Like many monarchies in Europe, Belgium is a conservative country made up of French, English, and German speakers.
The Western European country is known for its renaissance architecture and medieval towns. Its people are known to be polite, observant, and business savvy.
In this article, we are going to give you tips on how to conduct yourself appropriately while conducting business in Belgium and with Belgians.
It has been said time and again that when in Rome you do as Romans do. This is the only way that a foreigner in any state can be accepted by the locals and seen as an equal rather than a threat. This applies to business interactions as well.
It is important for any person visiting Belgium to know that the country is dominantly Roman Catholic and as such all their holidays and cultural festivals are represented by the catholic calendar.
We must also note that Belgium is a religious-tolerant country and has in the past accommodated other faiths, like the Jews who fled from Spain and Portugal during the Second World War.
Among friends, Belgians will touch cheeks and kiss air while greeting both men and women. However, in a business setting, Belgians will shake hands before the beginning of a meeting and at the end of it.
You will notice that at your first interactions with your business associates, the majority of the Belgians will take a social approach and seek to know you before they switch to business.
You may also notice an invitation for small talks which you can choose to freely participate in. You must however be careful of what you say or how you behave because even at those moments, you shall be judged for anything you may say or do.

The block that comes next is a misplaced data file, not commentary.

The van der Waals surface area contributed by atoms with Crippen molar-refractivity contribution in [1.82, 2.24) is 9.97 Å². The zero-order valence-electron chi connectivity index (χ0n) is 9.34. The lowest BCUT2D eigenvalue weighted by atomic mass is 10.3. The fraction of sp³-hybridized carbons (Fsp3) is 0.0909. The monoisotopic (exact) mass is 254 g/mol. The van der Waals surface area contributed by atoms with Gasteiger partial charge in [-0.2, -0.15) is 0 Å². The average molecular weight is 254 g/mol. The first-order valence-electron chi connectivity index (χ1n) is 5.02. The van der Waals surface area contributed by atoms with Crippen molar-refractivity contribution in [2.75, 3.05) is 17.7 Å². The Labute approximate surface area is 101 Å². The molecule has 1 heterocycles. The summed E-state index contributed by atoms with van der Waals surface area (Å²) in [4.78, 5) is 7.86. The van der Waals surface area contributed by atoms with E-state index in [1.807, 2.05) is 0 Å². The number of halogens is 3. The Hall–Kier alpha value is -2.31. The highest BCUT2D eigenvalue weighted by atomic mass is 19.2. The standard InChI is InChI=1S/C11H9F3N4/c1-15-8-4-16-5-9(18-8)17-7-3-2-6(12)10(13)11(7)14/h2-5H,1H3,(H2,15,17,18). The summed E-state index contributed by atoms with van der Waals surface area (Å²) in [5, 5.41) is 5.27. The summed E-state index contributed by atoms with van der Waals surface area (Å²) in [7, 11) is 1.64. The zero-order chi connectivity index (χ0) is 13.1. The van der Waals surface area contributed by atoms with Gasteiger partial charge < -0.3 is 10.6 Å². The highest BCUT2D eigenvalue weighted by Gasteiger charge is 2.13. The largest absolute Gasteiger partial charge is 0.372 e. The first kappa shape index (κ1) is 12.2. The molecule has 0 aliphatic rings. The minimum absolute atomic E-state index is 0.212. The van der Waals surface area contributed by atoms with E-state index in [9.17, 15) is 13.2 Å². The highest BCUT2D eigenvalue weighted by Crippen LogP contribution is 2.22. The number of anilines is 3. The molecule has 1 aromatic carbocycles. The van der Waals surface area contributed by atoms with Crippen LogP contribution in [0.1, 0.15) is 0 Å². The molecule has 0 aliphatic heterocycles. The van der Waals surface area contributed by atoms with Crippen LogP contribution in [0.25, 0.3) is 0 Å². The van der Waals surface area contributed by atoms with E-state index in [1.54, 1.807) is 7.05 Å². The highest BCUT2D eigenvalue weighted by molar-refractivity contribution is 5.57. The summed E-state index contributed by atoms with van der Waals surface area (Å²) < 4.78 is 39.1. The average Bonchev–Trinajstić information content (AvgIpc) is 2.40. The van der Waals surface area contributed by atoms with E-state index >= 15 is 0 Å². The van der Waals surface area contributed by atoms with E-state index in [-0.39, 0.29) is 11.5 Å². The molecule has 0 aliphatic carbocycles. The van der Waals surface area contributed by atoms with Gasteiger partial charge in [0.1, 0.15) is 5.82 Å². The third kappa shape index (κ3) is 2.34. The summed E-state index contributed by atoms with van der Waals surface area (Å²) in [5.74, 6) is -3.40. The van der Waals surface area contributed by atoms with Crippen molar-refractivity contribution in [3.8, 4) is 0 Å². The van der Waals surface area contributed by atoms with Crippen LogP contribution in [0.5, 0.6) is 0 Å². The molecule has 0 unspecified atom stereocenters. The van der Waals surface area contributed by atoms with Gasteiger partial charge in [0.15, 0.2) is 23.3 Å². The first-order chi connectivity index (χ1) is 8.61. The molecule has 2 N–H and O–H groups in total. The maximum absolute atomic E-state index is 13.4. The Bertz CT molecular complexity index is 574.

With three linguistic groups in the country, there are distinctive customs on how to title people; for the English and Germans, Mr, Mrs, Miss or Ms is expected to come before a sir name, and for the French, Monsieur, Madame, Madame- moiselle is also expected before a sir name.
You cannot use the first name while addressing the older generation, it is considered disrespectful and inappropriate unless you are invited by an individual to address them by their first name.
Like many parts of the world, the order of naming in Belgium is the first name then the sir name. However, people introduce themselves with their sir name first. If you are not sure which name is the sir name, it is better to ask than to get it wrong.
Belgians dress best on Sundays while visiting friends and relatives or while talking strolls.
In a business meeting, you will not only be expected to be dressed conservatively but your clothing must also be clean and well pressed.
You mustn’t converse with your hands in the pocket as this is considered to be rude.
It is also rude to use a toothpick in public and mannerless to snap fingers or point at anything with your index finger.
Whenever you are invited to a business meeting, you must keep time.
The Belgians business etiquette demands that senior people in an organization arrive later than their juniors or subordinates. Be sure to know your place so that there is no awkwardness with other people.
The talk about wealth and talent must be done modestly so that you do not sound proud or arrogant.
The open-door policy is not practiced in Belgium. People value their privacy. Office doors are kept closed and you must knock and wait to be admitted. Once you enter, you must remember to close the door behind you.
Although no one will expect you to bring gifts to a business meeting, your gifts will be accepted and opened in your presence.
If you choose to gift a business associate, you must not include your business card in the gift or brand the gift with your company’s logo.
Holiday cards are acceptable if you choose to send one to your associates.
These rules are a bit different when you are invited to a Belgium home.
You must bring flowers or chocolate when you visit. Please note that red roses are reserved for lovers and chrysanthemums for deaths or funerals. You must not bring those to a Belgium home.
If you have any gifts you must present them to your host before the meal is served.
Whether you are in Belgium or any other part of the world, you must be observant and respectful of people’s cultures and believes to get the best from them.